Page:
Much legislation on energy efficiency and certainly the legislation that provides for grants currently exclude many of those people living in leasehold flats because the grants are aimed at individuals that purchase in their own names rather than
through communal arrangements. It is theref ore not practical for the leasehold owner of a flat to take most of the steps that a house owner can take to improve the energy efficiency of his or her home. Measures such as loft insulation and cavity wall insulation obviously have to be taken up for the block as a whole rather than each individual.
Chairman of the FPRA, Bob Smytherman said:
"Long leases of purpose built flats nearly always provide for works to the exterior, and on the internal common parts, to be funded by a service charge payable by all leaseholders. For very good reasons, most leases provide for service charges to be levied for repair and maintenance of existing facilities only and make no provision for “improvements” such as cavity wall or loft insulation."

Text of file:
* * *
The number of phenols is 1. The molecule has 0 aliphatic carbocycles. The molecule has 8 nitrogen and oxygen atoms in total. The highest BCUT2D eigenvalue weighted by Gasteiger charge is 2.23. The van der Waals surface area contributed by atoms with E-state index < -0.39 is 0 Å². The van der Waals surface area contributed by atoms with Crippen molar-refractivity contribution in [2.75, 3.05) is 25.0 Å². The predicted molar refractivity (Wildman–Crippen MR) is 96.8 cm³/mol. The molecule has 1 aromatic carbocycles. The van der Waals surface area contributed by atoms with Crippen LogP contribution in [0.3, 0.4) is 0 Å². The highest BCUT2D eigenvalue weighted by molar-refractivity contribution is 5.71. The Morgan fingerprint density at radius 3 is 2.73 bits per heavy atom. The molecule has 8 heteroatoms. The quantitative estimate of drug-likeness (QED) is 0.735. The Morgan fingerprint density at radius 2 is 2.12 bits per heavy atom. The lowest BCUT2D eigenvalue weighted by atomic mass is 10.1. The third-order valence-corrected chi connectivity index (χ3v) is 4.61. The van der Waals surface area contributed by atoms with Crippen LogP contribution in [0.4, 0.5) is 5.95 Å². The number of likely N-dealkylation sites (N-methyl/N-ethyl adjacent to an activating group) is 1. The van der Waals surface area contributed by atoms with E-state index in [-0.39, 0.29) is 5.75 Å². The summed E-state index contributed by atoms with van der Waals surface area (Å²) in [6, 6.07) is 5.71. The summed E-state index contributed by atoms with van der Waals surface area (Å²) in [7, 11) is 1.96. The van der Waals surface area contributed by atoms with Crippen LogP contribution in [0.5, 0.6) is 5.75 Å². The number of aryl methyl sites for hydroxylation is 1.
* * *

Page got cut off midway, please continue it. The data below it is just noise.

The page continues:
"The typical flat owner is likely to find that he is not able to install loft insulation or cavity wall insulation because the roof space and the cavities in the external walls belong to the ground landlord, and not to him or her."
"If the new coalition government is to succeed in reducing CO2 emissions from our homes we believe there needs to be serious consideration given to the situation for long leasehold flats and provide real joined up Government working with the
Department of Communities and Local Government (Leasehold Reform Branch) and with a few simple changes to leasehold legislation we can make existing blocks of flats as energy efficient as those flats built today."
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